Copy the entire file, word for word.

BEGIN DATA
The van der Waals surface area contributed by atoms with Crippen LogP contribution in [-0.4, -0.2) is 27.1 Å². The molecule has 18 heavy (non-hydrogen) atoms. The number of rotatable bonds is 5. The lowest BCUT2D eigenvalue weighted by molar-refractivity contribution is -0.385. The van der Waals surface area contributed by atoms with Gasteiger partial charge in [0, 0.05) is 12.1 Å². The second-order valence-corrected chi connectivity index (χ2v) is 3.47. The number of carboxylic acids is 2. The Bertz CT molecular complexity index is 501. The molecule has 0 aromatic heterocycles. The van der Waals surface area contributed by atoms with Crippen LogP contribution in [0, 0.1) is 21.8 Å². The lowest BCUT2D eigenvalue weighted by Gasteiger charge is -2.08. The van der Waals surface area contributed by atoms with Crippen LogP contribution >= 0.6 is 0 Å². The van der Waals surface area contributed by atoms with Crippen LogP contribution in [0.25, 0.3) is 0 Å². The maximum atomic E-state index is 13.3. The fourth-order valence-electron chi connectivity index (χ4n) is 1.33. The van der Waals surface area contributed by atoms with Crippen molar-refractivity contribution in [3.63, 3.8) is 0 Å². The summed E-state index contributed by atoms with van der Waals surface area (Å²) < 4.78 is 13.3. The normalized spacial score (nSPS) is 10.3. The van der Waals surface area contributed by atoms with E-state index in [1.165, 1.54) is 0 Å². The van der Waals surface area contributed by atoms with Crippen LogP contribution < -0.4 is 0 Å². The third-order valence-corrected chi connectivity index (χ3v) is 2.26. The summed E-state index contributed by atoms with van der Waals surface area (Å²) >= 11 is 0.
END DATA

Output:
The van der Waals surface area contributed by atoms with Crippen LogP contribution in [-0.4, -0.2) is 27.1 Å². The molecule has 18 heavy (non-hydrogen) atoms. The number of rotatable bonds is 5. The lowest BCUT2D eigenvalue weighted by molar-refractivity contribution is -0.385. The van der Waals surface area contributed by atoms with Gasteiger partial charge in [0, 0.05) is 12.1 Å². The second-order valence-corrected chi connectivity index (χ2v) is 3.47. The number of carboxylic acids is 2. The Bertz CT molecular complexity index is 501. The molecule has 0 aromatic heterocycles. The van der Waals surface area contributed by atoms with Crippen LogP contribution in [0, 0.1) is 21.8 Å². The lowest BCUT2D eigenvalue weighted by Gasteiger charge is -2.08. The van der Waals surface area contributed by atoms with Crippen LogP contribution >= 0.6 is 0 Å². The van der Waals surface area contributed by atoms with Crippen LogP contribution in [0.25, 0.3) is 0 Å². The maximum atomic E-state index is 13.3. The fourth-order valence-electron chi connectivity index (χ4n) is 1.33. The van der Waals surface area contributed by atoms with Crippen molar-refractivity contribution in [3.63, 3.8) is 0 Å². The summed E-state index contributed by atoms with van der Waals surface area (Å²) < 4.78 is 13.3. The normalized spacial score (nSPS) is 10.3. The van der Waals surface area contributed by atoms with E-state index in [1.165, 1.54) is 0 Å². The van der Waals surface area contributed by atoms with Crippen LogP contribution < -0.4 is 0 Å². The third-order valence-corrected chi connectivity index (χ3v) is 2.26. The summed E-state index contributed by atoms with van der Waals surface area (Å²) >= 11 is 0.